Period fluctuations in V1154 Cyg

Period and light curve fluctuations of the Kepler Cepheid V1154 Cyg

Abstract

We present a detailed period analysis of the bright Cepheid-type variable star V1154 Cygni (=9.1 mag, 4.9 d) based on almost 600 days of continuous observations by the Kepler space telescope. The data reveal significant cycle-to-cycle fluctuations in the pulsation period, indicating that classical Cepheids may not be as accurate astrophysical clocks as commonly believed: regardless of the specific points used to determine the values, the cycle lengths show a scatter of 0.015-0.02 days over the 120 cycles covered by the observations. A very slight correlation between the individual Fourier parameters and the values was found, suggesting that the variations might be due to the instability of the light curve shape. Random fluctuation tests revealed a linear trend up to a cycle difference 15, but for long term, the period remains around the mean value. We compare the measurements with simulated light curves that were constructed to mimic V1154 Cyg as a perfect pulsator modulated only by the light travel time effect caused by low-mass companions. We show that the observed period jitter in V1154 Cyg represents a serious limitation in the search for binary companions. While the Kepler data are accurate enough to allow the detection of planetary bodies in close orbits around a Cepheid, the astrophysical noise can easily hide the signal of the light-time effect.

keywords:
stars: variables: Cepheids – stars: individual: V1154 Cyg – techniques: photometric – planets and satellites: detection

1 Introduction

Cepheids are luminous, F and G type supergiant stars, exhibiting radial pulsations driven by the -mechanism with periods from a few days up to about 100 days. Owing to their high luminosity and well-defined period-luminosity relations, they are primary distance indicators. The pulsation period is one of the most important parameters of a Cepheid variable and it is assumed to be stable on short time-scales. However, on the evolutionary time-scales, Cepheid periods are subject to variations but these period changes become detectable only over several decades or even longer time-scales (Szabados, 1983; Turner, Abdel-Sabour Abdel-Latif & Berdnikov, 2006).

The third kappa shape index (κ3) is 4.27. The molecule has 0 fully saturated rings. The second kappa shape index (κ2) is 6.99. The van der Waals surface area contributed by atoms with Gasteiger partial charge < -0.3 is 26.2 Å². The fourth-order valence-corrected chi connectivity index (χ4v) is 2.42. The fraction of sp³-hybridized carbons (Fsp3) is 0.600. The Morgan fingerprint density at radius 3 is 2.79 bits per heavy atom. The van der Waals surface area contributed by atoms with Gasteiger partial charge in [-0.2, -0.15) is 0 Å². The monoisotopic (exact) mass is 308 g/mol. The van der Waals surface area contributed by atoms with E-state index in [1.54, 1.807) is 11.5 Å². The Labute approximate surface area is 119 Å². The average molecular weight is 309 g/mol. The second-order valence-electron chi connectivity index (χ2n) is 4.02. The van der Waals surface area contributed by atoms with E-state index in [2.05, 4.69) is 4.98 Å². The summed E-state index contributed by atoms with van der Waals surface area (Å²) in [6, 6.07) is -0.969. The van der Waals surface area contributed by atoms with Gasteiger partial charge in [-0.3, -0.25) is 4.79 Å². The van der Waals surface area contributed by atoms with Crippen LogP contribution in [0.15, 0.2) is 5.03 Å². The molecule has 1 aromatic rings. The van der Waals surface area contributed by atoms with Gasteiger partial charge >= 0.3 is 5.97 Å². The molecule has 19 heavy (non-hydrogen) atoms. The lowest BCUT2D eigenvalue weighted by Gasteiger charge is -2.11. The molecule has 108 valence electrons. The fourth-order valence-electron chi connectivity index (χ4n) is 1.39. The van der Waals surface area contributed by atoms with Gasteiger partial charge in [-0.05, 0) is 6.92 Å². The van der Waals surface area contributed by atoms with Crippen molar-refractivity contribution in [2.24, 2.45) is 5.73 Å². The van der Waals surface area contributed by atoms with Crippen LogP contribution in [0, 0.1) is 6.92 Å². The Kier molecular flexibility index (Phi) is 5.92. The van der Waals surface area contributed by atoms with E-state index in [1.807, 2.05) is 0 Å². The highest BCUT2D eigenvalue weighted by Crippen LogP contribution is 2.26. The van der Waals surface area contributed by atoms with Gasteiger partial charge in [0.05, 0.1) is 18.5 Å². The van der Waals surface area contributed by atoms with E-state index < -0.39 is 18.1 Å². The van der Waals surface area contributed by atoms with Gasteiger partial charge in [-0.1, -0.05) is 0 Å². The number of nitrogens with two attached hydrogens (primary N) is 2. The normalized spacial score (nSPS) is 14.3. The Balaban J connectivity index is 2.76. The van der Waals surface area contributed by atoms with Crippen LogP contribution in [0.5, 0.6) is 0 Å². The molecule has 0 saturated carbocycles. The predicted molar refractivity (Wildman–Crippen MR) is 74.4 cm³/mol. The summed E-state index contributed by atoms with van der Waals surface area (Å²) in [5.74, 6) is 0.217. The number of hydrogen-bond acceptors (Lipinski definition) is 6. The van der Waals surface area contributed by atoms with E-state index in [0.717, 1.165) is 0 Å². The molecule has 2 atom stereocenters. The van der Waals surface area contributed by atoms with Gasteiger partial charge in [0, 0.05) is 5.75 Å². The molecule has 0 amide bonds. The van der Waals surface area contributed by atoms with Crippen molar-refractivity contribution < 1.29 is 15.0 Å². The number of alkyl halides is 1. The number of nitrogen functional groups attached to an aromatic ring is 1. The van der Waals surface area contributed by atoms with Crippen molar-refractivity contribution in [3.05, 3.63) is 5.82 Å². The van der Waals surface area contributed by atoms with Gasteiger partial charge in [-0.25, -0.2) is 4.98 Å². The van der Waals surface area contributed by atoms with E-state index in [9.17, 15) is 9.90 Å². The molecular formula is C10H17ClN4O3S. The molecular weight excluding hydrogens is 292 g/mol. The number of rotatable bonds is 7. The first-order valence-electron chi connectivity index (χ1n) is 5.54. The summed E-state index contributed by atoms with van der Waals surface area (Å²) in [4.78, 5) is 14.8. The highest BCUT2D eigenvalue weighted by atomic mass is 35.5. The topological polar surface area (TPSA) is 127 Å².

Observations of Cepheids with ground based instruments provide very poor light curve sampling, usually 1-2 data points per night which is mainly due to the long pulsation period of these variables. In addition, except whole Earth campaigns, observations usually cover a few weeks at most. The three phases of the Optical Gravitational Lensing Experiment (OGLE, Soszynski et al. (2008a, b, 2010)) and MACHO (Alcock et al., 1999) projects produced years of observations of Cepheids in the Magellanic Clouds but again, their light curves contain one point per night. While this is perfectly enough to characterize the general variability of the few thousand Cepheids, detailed insight into the light curve shape changes or short-term period fluctuations is prevented by the daily sampling. Poleski (2008) has succesfully analysed the period changes of Cepheids based on the OGLE and MACHO datasets and found variability on the scale of a few years. The near-continuous observations of Kepler give us a unique opportunity to study these variables in more detail than never before.

Cepheids are often regarded as clockwork-precision, regular pulsators and with a few exceptions (V473 Lyr: Burki et al. (1982), Polaris: Turner, Savoy & Abdel-Sabour Abdel-Latif et al. (2005); Bruntt et al. (2008); Spreckley & Stevens (2008)) this is usually a valid approximation to the limits set by the sampling and precision of ground-based observations. State-of-the-art one-dimensional hydrocodes (Florida-Budapest: Kolláth et al. (2002), Warsaw: Smolec & Moskalik (2008)) have been supporting this view, because after reaching their limit-cycle (in case of a single-mode pulsation) they are able to repeat pulsational cycles essentially forever. This of course assumes that no evolutionary or additional processes acting on longer time-scales are included in the set of equations solved numerically.

Photometric time series data obtained by space based telescopes have been available on a few Cepheids: Spreckley & Stevens (2008) analysed photometric data of Polaris observed with the SMEI instrument on board the Coriolis spacecraft; independently, Bruntt et al. (2008) also studied Polaris using the SMEI and WIRE star tracker photometry; Berdnikov (2010) studied the periodicity of eight Cepheids based on SMEI photometry; while the existing WIRE data on  Cephei are currently being analysed (Bruntt, 2007). Although the precision of these data is superior to that of their ground based counterparts, the 0.0001 mag relative accuracy still hides the subtle effects to be discovered from the Kepler data.